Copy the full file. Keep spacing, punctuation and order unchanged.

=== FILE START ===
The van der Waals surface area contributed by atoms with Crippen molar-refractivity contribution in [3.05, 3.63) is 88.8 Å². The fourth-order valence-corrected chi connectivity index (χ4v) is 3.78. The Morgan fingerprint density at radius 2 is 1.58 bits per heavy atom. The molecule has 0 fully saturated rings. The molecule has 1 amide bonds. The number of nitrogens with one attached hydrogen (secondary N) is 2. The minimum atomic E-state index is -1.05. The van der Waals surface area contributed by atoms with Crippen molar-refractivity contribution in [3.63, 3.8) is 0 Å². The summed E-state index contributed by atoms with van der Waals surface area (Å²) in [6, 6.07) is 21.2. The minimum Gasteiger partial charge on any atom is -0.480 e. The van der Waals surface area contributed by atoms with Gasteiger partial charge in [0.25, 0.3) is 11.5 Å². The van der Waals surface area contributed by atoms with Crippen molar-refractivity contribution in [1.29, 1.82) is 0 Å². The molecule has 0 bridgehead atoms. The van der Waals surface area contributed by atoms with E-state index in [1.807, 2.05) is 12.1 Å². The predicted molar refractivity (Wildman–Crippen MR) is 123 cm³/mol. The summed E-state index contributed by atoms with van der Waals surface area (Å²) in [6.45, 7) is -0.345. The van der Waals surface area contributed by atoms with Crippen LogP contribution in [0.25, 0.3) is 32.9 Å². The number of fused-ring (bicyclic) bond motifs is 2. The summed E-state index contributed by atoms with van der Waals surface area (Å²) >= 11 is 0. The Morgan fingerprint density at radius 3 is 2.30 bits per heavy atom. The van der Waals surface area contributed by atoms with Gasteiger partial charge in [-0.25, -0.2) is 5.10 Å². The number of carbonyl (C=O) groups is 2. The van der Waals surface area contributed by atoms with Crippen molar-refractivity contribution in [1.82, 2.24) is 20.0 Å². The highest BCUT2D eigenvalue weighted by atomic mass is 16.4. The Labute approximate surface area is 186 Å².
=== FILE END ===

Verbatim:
The van der Waals surface area contributed by atoms with Crippen molar-refractivity contribution in [3.05, 3.63) is 88.8 Å². The fourth-order valence-corrected chi connectivity index (χ4v) is 3.78. The Morgan fingerprint density at radius 2 is 1.58 bits per heavy atom. The molecule has 0 fully saturated rings. The molecule has 1 amide bonds. The number of nitrogens with one attached hydrogen (secondary N) is 2. The minimum atomic E-state index is -1.05. The van der Waals surface area contributed by atoms with Crippen molar-refractivity contribution in [3.63, 3.8) is 0 Å². The summed E-state index contributed by atoms with van der Waals surface area (Å²) in [6, 6.07) is 21.2. The minimum Gasteiger partial charge on any atom is -0.480 e. The van der Waals surface area contributed by atoms with Gasteiger partial charge in [0.25, 0.3) is 11.5 Å². The van der Waals surface area contributed by atoms with Crippen molar-refractivity contribution in [1.29, 1.82) is 0 Å². The molecule has 0 bridgehead atoms. The van der Waals surface area contributed by atoms with E-state index in [1.807, 2.05) is 12.1 Å². The predicted molar refractivity (Wildman–Crippen MR) is 123 cm³/mol. The summed E-state index contributed by atoms with van der Waals surface area (Å²) in [6.45, 7) is -0.345. The van der Waals surface area contributed by atoms with Crippen LogP contribution in [0.25, 0.3) is 32.9 Å². The number of fused-ring (bicyclic) bond motifs is 2. The summed E-state index contributed by atoms with van der Waals surface area (Å²) >= 11 is 0. The Morgan fingerprint density at radius 3 is 2.30 bits per heavy atom. The van der Waals surface area contributed by atoms with Gasteiger partial charge in [-0.25, -0.2) is 5.10 Å². The number of carbonyl (C=O) groups is 2. The van der Waals surface area contributed by atoms with Crippen molar-refractivity contribution in [1.82, 2.24) is 20.0 Å². The highest BCUT2D eigenvalue weighted by atomic mass is 16.4. The Labute approximate surface area is 186 Å².